Tag Archives: Joshua Oppenheimer

Joshua Oppenheimer & Anonymous & Christine Cynn – The Act of Killing [Dir. Cut + Commentary] (2012)

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In The Act Of Killing, directed by Joshua Oppenheimer and executive produced by Errol Morris and Werner Herzog, the filmmakers expose a corrupt regime that celebrates death squad leaders as heroes.

When the Indonesian government was overthrown in 1965, small-time gangster Anwar Congo and his friends went from selling movie tickets on the black market to leading death squads in the mass murder of over a million opponents of the new military dictatorship. Anwar boasts of killing hundreds with his own hands, but he’s enjoyed impunity ever since, and has been celebrated by the Indonesian government as a national hero. Read More »

Joshua Oppenheimer – The Look of Silence (2014)

Joshua Oppenheimer’s The Look of Silence is a stunning companion piece, or possibly narrative development, to that extraordinary 2012 documentary The Act Of Killing. Its enigmatic title may indicate the numb silence which is the only possibly reaction to a certain kind of savagery and inhumanity, but perhaps mean the way that a nation sees but not see, sees in such a selective and slanted way as to suppress meaning, sees in such a way as to smother dissent into silence. Read More »

Joshua Oppenheimer – Early Works – A Collection of 12 Films (1995 – 2003)

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Joshua Oppenheimer is one of the world’s most renowned documentary filmmakers. His multi award-winning films The Act of Killing (2012) and The Look of Silence (2014) have challenged and redefined perceptions about the very nature of documentary cinema.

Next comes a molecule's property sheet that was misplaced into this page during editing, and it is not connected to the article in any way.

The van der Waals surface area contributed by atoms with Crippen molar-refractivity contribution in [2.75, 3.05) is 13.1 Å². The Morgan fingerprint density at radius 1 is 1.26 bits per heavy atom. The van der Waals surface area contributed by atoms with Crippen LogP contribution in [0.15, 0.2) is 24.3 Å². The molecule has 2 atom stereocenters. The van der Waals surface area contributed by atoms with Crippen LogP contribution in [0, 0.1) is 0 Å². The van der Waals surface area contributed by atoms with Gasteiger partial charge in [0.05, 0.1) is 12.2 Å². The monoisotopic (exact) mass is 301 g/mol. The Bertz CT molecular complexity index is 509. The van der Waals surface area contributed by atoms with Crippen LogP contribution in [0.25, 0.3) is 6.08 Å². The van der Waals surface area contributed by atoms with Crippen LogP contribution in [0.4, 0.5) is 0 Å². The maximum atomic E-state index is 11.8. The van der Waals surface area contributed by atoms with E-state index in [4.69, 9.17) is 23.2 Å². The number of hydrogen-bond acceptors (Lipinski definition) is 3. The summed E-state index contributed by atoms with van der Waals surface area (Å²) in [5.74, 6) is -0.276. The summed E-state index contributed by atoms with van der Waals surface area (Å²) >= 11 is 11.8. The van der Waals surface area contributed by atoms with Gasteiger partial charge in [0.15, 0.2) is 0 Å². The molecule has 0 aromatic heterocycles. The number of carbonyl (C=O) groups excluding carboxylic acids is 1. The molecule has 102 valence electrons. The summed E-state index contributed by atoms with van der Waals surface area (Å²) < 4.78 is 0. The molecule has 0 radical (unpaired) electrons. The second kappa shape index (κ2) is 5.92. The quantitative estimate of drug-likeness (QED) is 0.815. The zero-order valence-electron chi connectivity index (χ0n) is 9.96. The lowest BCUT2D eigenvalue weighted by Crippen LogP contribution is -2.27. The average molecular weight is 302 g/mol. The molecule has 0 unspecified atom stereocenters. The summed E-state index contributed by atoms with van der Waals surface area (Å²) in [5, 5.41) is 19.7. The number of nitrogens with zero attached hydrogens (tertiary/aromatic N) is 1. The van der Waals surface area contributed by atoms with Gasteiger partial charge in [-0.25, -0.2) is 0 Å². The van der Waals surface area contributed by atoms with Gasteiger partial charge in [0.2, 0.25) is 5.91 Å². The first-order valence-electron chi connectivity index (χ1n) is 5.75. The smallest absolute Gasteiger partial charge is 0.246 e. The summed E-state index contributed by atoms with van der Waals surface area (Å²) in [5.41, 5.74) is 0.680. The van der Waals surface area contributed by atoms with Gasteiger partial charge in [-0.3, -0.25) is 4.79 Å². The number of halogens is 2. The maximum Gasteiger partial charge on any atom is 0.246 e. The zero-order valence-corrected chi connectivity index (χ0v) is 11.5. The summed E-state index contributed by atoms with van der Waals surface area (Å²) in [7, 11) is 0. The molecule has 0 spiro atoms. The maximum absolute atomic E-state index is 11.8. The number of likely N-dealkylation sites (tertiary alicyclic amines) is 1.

Dušan Makavejev on THE ENTIRE HISTORY OF THE LOUISIANA PURCHASE.

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Joshua Oppenheimer – The Entire History of the Louisiana Purchase (1998)

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“In Louisiana Purchase I wanted to examine the whole question of historical memory, the making of history…”
— Joshua Oppenheimer

The Entire History of the Louisiana Purchase is an imaginative and innovative film essay which combines faux and real documentary with lyrical fiction to paint a monstrous yet beautiful portrait of America at the end of the millennium. With unflinching originality, the film meditates humorously on faith, myth, scapegoats, the idea of the alien, the end of the world, and the beginnings of redemption…. Oppenheimer’s monstrous yet charming ‘history of my country’ is written by a poet, sweet and dark, joyous as the wet rats who save themselves from drowning in the film’s last sequence…. It opens a genre of film as revelatory and intelligent dream, stimulant of social memory, and means for re-examining the relationship between fact and fiction, historical truth and social myth.
– Dusan Makavejev, May 1997 Read More »